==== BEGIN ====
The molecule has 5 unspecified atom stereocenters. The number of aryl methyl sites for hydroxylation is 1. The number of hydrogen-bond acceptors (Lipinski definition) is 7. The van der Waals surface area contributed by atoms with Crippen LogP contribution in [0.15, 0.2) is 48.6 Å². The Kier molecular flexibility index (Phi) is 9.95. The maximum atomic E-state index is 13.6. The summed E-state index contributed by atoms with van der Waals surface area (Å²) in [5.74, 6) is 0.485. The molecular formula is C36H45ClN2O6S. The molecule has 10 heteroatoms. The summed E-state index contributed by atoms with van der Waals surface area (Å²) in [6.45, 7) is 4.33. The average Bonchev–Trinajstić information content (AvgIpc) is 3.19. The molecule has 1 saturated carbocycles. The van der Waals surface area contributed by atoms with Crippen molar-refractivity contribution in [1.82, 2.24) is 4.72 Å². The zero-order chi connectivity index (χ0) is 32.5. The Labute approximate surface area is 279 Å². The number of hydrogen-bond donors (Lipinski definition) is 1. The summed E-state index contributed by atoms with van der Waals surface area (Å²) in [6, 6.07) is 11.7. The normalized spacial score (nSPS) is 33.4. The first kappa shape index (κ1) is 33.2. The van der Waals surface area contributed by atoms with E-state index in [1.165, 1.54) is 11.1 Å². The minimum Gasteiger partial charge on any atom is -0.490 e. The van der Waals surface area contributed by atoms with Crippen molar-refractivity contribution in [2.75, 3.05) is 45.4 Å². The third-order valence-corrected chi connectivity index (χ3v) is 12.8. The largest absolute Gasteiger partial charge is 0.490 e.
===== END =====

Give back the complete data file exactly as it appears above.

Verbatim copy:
The molecule has 5 unspecified atom stereocenters. The number of aryl methyl sites for hydroxylation is 1. The number of hydrogen-bond acceptors (Lipinski definition) is 7. The van der Waals surface area contributed by atoms with Crippen LogP contribution in [0.15, 0.2) is 48.6 Å². The Kier molecular flexibility index (Phi) is 9.95. The maximum atomic E-state index is 13.6. The summed E-state index contributed by atoms with van der Waals surface area (Å²) in [5.74, 6) is 0.485. The molecular formula is C36H45ClN2O6S. The molecule has 10 heteroatoms. The summed E-state index contributed by atoms with van der Waals surface area (Å²) in [6.45, 7) is 4.33. The average Bonchev–Trinajstić information content (AvgIpc) is 3.19. The molecule has 1 saturated carbocycles. The van der Waals surface area contributed by atoms with Crippen molar-refractivity contribution in [1.82, 2.24) is 4.72 Å². The zero-order chi connectivity index (χ0) is 32.5. The Labute approximate surface area is 279 Å². The number of hydrogen-bond donors (Lipinski definition) is 1. The summed E-state index contributed by atoms with van der Waals surface area (Å²) in [6, 6.07) is 11.7. The normalized spacial score (nSPS) is 33.4. The first kappa shape index (κ1) is 33.2. The van der Waals surface area contributed by atoms with E-state index in [1.165, 1.54) is 11.1 Å². The minimum Gasteiger partial charge on any atom is -0.490 e. The van der Waals surface area contributed by atoms with Crippen molar-refractivity contribution in [2.75, 3.05) is 45.4 Å². The third-order valence-corrected chi connectivity index (χ3v) is 12.8. The largest absolute Gasteiger partial charge is 0.490 e.